Georgia Transport Guide: Marshrutka Madness


Published on 15 February 2024

Georgia is a very well-connected country. Trains connect major cities, and marshrutkas largely pick up the slack for getting you to other locations around the country. You’ll be able to find train timetables online, but marshrutka timings are a mystery unless you speak to locals or other travellers that have taken the same route.

Before we got to Georgia, I had read a lot of less than shining reviews of Georgian drivers, in particular marshrutka drivers.

Were our experiences as terrifying as the reviews had made out that they would be? Absolutely not, not even close. And we took loads of marshrutkas all around the country over six (ish) months.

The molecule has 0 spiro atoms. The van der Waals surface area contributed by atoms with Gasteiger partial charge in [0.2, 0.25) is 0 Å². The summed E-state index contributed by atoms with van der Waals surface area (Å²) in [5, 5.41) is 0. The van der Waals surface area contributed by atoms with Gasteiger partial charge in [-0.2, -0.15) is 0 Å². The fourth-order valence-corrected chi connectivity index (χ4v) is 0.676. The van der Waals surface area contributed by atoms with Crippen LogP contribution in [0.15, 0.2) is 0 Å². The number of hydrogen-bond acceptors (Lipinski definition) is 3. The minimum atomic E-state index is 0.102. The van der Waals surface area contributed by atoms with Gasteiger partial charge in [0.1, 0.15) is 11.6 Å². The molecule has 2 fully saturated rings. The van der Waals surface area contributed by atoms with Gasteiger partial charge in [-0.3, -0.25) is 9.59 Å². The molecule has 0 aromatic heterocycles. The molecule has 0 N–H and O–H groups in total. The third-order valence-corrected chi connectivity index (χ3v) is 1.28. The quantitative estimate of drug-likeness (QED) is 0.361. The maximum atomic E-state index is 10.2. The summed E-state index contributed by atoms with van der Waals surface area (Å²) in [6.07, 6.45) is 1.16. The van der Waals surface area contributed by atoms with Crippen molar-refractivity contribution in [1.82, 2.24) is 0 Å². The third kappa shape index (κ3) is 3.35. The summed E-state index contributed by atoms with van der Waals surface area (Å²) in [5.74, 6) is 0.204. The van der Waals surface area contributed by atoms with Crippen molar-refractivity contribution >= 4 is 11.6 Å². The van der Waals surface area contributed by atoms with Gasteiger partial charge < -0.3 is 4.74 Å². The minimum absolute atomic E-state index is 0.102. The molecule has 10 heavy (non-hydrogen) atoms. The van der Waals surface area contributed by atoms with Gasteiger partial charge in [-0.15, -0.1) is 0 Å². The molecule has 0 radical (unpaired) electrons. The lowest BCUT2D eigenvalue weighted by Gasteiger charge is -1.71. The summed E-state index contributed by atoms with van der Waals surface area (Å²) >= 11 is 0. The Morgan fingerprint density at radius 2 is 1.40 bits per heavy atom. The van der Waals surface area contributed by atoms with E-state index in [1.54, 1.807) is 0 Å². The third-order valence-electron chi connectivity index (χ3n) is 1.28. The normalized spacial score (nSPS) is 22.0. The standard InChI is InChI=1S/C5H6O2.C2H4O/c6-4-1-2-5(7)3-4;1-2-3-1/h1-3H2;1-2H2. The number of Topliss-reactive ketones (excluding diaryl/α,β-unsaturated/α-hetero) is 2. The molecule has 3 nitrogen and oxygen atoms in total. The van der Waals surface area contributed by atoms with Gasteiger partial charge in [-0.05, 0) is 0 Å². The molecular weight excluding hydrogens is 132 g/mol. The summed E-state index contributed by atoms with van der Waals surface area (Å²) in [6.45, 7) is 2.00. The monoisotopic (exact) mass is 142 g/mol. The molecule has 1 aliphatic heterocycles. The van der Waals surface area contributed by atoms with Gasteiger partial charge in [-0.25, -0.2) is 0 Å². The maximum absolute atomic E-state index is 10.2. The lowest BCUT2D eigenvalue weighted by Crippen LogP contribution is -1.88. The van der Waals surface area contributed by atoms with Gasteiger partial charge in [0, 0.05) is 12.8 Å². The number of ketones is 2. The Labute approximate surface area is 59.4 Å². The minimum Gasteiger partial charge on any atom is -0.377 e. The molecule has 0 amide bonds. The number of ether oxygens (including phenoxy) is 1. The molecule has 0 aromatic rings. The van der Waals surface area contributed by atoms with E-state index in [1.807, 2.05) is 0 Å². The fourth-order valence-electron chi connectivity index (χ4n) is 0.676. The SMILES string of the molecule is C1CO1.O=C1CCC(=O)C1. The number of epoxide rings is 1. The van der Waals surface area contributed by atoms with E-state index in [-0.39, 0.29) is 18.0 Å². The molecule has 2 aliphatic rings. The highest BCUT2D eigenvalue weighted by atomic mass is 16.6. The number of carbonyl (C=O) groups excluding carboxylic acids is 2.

Our experiences were largely positive, but there definitely were some hair-raising moments, bouts of serious motion sickness, and times where we nearly fell out of our seats. But, you know, it’s all part of the authentic Georgian experience, and really, you haven’t properly been to Georgia if you haven’t had at least one marshrutka ride!

This Georgia transport guide will help you prepare for the marshrutka madness on your next trip to this astounding country.

So what is a marshrutka?

A marshrutka is essentially a minivan. You generally find them in ex-Soviet republics – the Stans, the Caucasus and some in Eastern Europe. They travel a set route from A to B, have very little leg room or luggage space and are usually the cheapest transport option.

Georgia Transport

How well-connected are the cities?